Acer TravelMate 4310 WLAN and Ubuntu 9.04

I have the following problem:
My Wifi works without problems under kernel 2.6.28-11 but it fails under kernel 2.6.28-13. I’m using the ath_pci driver.
Apparently there has been a change in the ath_pci wifi driver in kernel 2.6.28-13 that my hardware do not agree with.
Some people reports that the ath5k driver should be working but I can’t make it work on my machine.
By the way – I’m using Wicd as my wireless network manager without problems under kernel 2.6.28-11 in Gnome and KDE.
My advice for the moment is to stick with the 2.6.28-11 kernel to avoid wifi problems.
See also this link at Ubuntu forums

Ubuntu 9.04 sound problem fixed

I have a brand new installation of Ubuntu 9.04 (with KDE4 as my default UI) on my desktop PC.
My problem was no sound in and in the game Openarena. However the login sound in Ubuntu played loud and clear.
I located the problem to be related to my ATI HD 2400 PCI-E graphics card. Alsa had this configured as my primary sound card and not my onboard VIA sound card.
This is how I solved it:
Step 1:
Go to a terminal and write:
aplay -l
The output will be something like this:
**** List of PLAYBACK Hardware Devices ****
card 0: HDMI [HDA ATI HDMI], device 3: ATI HDMI [ATI HDMI]
Subdevices: 1/1
Subdevice #0: subdevice #0
card 1: V8237 [VIA 8237], device 0: VIA 8237 [VIA 8237]
Subdevices: 4/4
Subdevice #0: subdevice #0
Subdevice #1: subdevice #1
Subdevice #2: subdevice #2
Subdevice #3: subdevice #3
card 1: V8237 [VIA 8237], device 1: VIA 8237 [VIA 8237]
Subdevices: 1/1
Subdevice #0: subdevice #0
In this output I can see my VIA sound card as Card 1, Device 0
Step 2:
Then I edited a file called asound.conf located in /etc (the file was not there so I created it)
sudo kate /etc/asound.conf
and put in the following configuration:
pcm.!default {
type hw
card 1
device 0
save the file
Step 3:
restart ubuntu.
Voila! Sound was playing everywhere.

Acer TravelMate 4310 WLAN and Ubuntu 8.04

The following works in Ubuntu 8.04
sudo apt-get update && sudo apt-get install build-essential
Get the  MadWifi driver on

tar xvf madwifi-hal-xxxxxx.tar.gz
cd madwifi-hal-xxxxxx
sudo make install
sudo modprobe ath_pci
sudo modprobe wlan_scan_sta

sudo gedit /etc/modules

Insert the following lines:

save and exit
wpa_passphrase ssid
Type your password phrase
The  section network={….} will be calculated
sudo gedit /etc/wpa_supplicant.conf

paste the section network={….} into wpa_supplicant.conf
save and exit

sudo gedit /etc/network/interfaces

auto lo
iface lo inet loopback

auto ath0
iface ath0 inet dhcp
wpa-conf /etc/wpa_supplicant.conf
wpa-driver madwifi

auto wifi0
iface wifi0 inet dhcp
wpa-conf /etc/wpa_supplicant.conf
wpa-driver madwifi

save and exit
Create a file under /etc/pm/config.d/ and add the problematic module to it, e.g.
sudo gedit /etc/pm/config.d/acer

save and exit
sudo gedit /etc/modprobe.d/options
Insert the following line:
options ath_pci rfkill=0
save and exit

Headphone & Speaker Issue Ubuntu 8.04

Headphone & Speaker Issues:
Ussualy effect intel HDA sound cards…Sound comes out both fronts and headphones at same time!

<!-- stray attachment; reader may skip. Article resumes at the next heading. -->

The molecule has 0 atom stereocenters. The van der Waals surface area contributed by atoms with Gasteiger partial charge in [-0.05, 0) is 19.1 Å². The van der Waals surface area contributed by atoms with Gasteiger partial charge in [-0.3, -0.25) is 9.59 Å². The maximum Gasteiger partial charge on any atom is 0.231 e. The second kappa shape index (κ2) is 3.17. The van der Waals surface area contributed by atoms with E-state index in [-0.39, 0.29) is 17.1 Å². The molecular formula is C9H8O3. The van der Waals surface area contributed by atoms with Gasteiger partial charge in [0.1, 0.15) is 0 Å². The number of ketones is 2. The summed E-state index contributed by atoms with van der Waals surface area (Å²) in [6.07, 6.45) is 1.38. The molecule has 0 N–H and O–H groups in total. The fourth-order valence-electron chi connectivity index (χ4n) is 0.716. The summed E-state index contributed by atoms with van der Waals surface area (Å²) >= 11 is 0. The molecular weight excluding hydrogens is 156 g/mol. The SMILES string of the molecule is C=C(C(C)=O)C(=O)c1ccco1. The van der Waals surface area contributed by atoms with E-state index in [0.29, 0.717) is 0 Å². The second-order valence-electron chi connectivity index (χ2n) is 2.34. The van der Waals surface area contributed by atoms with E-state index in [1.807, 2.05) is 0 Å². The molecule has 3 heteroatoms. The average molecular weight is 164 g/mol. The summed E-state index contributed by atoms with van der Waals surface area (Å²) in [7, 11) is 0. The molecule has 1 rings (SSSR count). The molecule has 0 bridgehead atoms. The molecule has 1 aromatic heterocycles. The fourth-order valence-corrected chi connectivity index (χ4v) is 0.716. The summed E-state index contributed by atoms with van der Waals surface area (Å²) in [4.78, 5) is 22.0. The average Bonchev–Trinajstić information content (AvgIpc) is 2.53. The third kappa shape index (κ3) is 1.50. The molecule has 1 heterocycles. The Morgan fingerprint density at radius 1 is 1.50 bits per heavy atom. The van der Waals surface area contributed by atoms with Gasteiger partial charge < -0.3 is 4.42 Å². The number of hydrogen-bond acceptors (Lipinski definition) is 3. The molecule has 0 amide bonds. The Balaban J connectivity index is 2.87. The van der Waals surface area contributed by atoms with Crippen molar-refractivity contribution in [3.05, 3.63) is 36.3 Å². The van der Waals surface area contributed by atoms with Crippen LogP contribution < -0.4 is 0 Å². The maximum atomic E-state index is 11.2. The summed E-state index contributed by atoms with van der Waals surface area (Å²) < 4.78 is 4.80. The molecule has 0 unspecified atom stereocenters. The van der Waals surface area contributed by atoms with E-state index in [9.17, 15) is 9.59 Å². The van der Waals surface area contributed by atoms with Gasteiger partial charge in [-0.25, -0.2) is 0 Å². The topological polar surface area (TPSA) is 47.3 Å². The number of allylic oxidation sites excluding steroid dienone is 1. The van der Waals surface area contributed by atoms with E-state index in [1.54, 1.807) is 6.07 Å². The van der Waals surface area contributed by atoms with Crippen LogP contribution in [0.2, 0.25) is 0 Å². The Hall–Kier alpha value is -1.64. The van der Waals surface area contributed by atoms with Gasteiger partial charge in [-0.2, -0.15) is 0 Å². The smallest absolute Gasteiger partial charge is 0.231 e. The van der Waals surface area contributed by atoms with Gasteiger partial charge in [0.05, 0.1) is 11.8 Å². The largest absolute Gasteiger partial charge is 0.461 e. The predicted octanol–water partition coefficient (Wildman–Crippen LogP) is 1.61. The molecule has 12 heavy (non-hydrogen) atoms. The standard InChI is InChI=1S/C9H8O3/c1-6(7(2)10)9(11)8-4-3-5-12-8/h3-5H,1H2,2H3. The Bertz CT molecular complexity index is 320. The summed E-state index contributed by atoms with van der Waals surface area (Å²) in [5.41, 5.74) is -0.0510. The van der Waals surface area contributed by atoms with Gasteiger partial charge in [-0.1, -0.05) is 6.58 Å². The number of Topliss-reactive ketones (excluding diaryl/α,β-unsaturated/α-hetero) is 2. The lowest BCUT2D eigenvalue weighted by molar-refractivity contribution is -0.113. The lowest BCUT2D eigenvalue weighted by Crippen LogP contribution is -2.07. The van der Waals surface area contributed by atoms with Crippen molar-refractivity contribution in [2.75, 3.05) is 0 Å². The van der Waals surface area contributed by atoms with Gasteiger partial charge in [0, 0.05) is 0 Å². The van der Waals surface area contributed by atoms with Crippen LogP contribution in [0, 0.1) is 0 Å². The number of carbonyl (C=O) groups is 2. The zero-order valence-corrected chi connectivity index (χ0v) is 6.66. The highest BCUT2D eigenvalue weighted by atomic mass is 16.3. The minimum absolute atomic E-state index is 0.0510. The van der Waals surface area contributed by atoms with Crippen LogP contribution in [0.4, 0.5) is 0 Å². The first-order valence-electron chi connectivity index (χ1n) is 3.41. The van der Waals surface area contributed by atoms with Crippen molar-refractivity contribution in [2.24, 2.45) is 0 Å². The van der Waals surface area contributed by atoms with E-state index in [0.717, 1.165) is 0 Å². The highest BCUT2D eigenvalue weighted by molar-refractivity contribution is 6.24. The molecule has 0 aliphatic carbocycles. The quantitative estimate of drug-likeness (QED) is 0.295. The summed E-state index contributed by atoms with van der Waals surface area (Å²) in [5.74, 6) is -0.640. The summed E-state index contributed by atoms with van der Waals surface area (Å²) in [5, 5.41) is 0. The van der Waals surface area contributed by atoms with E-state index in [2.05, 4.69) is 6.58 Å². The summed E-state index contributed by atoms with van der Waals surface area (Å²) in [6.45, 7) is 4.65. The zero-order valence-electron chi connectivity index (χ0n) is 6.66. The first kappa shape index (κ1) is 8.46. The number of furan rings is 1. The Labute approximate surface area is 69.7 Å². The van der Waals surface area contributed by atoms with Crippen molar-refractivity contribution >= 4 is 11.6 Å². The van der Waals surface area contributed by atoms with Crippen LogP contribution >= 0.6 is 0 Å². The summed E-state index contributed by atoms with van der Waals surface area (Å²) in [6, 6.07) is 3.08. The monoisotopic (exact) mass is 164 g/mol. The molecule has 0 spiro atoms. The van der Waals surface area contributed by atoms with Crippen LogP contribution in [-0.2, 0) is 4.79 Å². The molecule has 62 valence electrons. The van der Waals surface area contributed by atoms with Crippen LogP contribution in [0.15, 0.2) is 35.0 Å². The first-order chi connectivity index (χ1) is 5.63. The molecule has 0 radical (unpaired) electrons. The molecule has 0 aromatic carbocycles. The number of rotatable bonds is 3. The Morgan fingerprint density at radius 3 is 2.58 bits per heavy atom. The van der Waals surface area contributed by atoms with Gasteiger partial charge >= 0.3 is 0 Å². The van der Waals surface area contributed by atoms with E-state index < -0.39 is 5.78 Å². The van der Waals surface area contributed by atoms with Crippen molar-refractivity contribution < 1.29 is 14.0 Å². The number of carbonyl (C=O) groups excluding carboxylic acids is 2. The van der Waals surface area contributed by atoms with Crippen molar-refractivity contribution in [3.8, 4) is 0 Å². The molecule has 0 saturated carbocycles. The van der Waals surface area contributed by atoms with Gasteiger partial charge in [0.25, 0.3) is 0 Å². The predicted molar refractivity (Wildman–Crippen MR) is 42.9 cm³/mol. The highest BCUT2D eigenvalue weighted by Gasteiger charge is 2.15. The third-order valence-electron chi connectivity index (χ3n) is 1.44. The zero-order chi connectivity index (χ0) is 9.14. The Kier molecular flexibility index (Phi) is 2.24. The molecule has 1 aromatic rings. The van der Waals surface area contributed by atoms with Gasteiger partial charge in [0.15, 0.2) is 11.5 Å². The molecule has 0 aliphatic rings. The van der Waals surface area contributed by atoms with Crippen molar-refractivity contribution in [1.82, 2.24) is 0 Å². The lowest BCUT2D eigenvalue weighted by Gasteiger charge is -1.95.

My Solution for Ubuntu8.04………….Basicaly you just want to add a switch to the volume controll!

Tell alsa which driver to use for your hda intel sound card. You do this by first looking at the output of
head -n 1 /proc/asound/card0/codec*
Mine was:
Codec Realtek ALC888
SO you then issue the command:
zless /usr/share/doc/alsa-base/driver/ALSA-Configuration.txt.gz
Look for the subtitle “Module snd-hda-intel”.
In this subsection look for the name of codec “you” aquired from the output above…Mine was Realtek ALC888…so after locating the list for “Module snd-hda-intel” I scrolled down further to find:
ALC883/888 then I looked at the options directly under and chose “3stack-6ch 3-jack 6
channel” you may have to choose another option or experiment.
Important!!!!Now that you have an option what do you do with it………1st you only take the part of it…that is the part directly under the listed codec…for me that is “3stack-6ch“ and add it to the following line to get:

options snd-hda-intel model=3stack-6ch

Without the underline of course, so that it looks like:
options snd-hda-intel model=3stack-6ch
This is the line that you need to add to /etc/modprobe.d/alsa-base by doing the following:
For Ubuntu:
sudo gedit /etc/modprobe.d/alsa-base
When the new window opens, cut and paste the new line you have just made at the bottom of all the text, save and exit.
Restart and hopefully if you have not buggered up with the spacing as I did you should now have a SWITCH option in your “Volume Contol” found in the desktop panel. Just deselect or select to switch between speakers of headphones as it should have been from the start.

Solution to slow boot in Ubuntu 7.10

The problem with the slow boot is that the settings in Usplash can sometimes get messed up on install and hang up the boot. Removing some of the lines in menu.lst disables Usplash and fixes the problem. If you like the verbose boot up, then leave it. If you’d like the pretty Ubuntu boot up sequence, try this.
1) Open up /boot/grub/menu.lst
sudo gedit /boot/grub/menu.lst
2) At the very end of the kernel line after “splash” , add “vga=791”
3) Save that file, close it, and open up /etc/usplash.conf
sudo gedit /etc/usplash.conf
4) Change the screen resolution to the resolution you are actually using. Save it and close it.
5) Grub won’t know anything about this until you rebuild the boot, so do the following commands.
sudo update-initramfs -u -k `uname -r`
This rebuilds the image that Grub uses to start the system.
Voila, you have fixed the boot speed issue and gotten the splash screen back. Reboot and enjoy the fruits of your labor. This only works if Usplash is what was broken. Also, you can always hit CTRL-F1 when the splash is running to get back to your verbose mode.